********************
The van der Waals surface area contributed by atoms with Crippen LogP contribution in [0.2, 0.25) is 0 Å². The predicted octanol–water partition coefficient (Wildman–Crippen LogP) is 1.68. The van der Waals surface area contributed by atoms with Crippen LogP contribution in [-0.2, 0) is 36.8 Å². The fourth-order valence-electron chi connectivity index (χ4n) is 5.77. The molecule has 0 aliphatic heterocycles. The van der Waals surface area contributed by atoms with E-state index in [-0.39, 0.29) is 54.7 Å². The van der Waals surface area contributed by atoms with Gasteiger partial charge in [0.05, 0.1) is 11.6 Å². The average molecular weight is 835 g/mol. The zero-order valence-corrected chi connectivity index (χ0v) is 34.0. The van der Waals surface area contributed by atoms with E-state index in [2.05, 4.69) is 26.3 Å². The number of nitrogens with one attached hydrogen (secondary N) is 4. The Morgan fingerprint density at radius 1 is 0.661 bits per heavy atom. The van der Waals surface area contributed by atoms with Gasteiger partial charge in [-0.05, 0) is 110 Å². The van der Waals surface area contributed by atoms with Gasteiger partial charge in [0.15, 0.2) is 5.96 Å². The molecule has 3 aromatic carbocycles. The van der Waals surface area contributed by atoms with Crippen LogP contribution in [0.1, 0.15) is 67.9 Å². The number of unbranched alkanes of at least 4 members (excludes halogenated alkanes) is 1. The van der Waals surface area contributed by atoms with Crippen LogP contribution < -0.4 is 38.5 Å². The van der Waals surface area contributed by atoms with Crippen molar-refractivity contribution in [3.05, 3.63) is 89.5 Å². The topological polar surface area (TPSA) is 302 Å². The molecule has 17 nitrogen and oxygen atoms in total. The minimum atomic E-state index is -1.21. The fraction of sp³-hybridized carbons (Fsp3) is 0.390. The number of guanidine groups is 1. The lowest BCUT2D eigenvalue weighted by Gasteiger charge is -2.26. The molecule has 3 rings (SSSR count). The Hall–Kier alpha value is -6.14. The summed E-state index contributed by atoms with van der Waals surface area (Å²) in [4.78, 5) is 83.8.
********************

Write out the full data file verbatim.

The van der Waals surface area contributed by atoms with Crippen LogP contribution in [0.2, 0.25) is 0 Å². The predicted octanol–water partition coefficient (Wildman–Crippen LogP) is 1.68. The van der Waals surface area contributed by atoms with Crippen LogP contribution in [-0.2, 0) is 36.8 Å². The fourth-order valence-electron chi connectivity index (χ4n) is 5.77. The molecule has 0 aliphatic heterocycles. The van der Waals surface area contributed by atoms with E-state index in [-0.39, 0.29) is 54.7 Å². The van der Waals surface area contributed by atoms with Gasteiger partial charge in [0.05, 0.1) is 11.6 Å². The average molecular weight is 835 g/mol. The zero-order valence-corrected chi connectivity index (χ0v) is 34.0. The van der Waals surface area contributed by atoms with E-state index in [2.05, 4.69) is 26.3 Å². The number of nitrogens with one attached hydrogen (secondary N) is 4. The Morgan fingerprint density at radius 1 is 0.661 bits per heavy atom. The van der Waals surface area contributed by atoms with Gasteiger partial charge in [-0.05, 0) is 110 Å². The van der Waals surface area contributed by atoms with Gasteiger partial charge in [0.15, 0.2) is 5.96 Å². The molecule has 3 aromatic carbocycles. The van der Waals surface area contributed by atoms with Crippen LogP contribution in [0.1, 0.15) is 67.9 Å². The number of unbranched alkanes of at least 4 members (excludes halogenated alkanes) is 1. The van der Waals surface area contributed by atoms with Crippen LogP contribution < -0.4 is 38.5 Å². The van der Waals surface area contributed by atoms with Crippen molar-refractivity contribution in [3.05, 3.63) is 89.5 Å². The topological polar surface area (TPSA) is 302 Å². The molecule has 17 nitrogen and oxygen atoms in total. The minimum atomic E-state index is -1.21. The fraction of sp³-hybridized carbons (Fsp3) is 0.390. The number of guanidine groups is 1. The lowest BCUT2D eigenvalue weighted by Gasteiger charge is -2.26. The molecule has 3 rings (SSSR count). The Hall–Kier alpha value is -6.14. The summed E-state index contributed by atoms with van der Waals surface area (Å²) in [4.78, 5) is 83.8.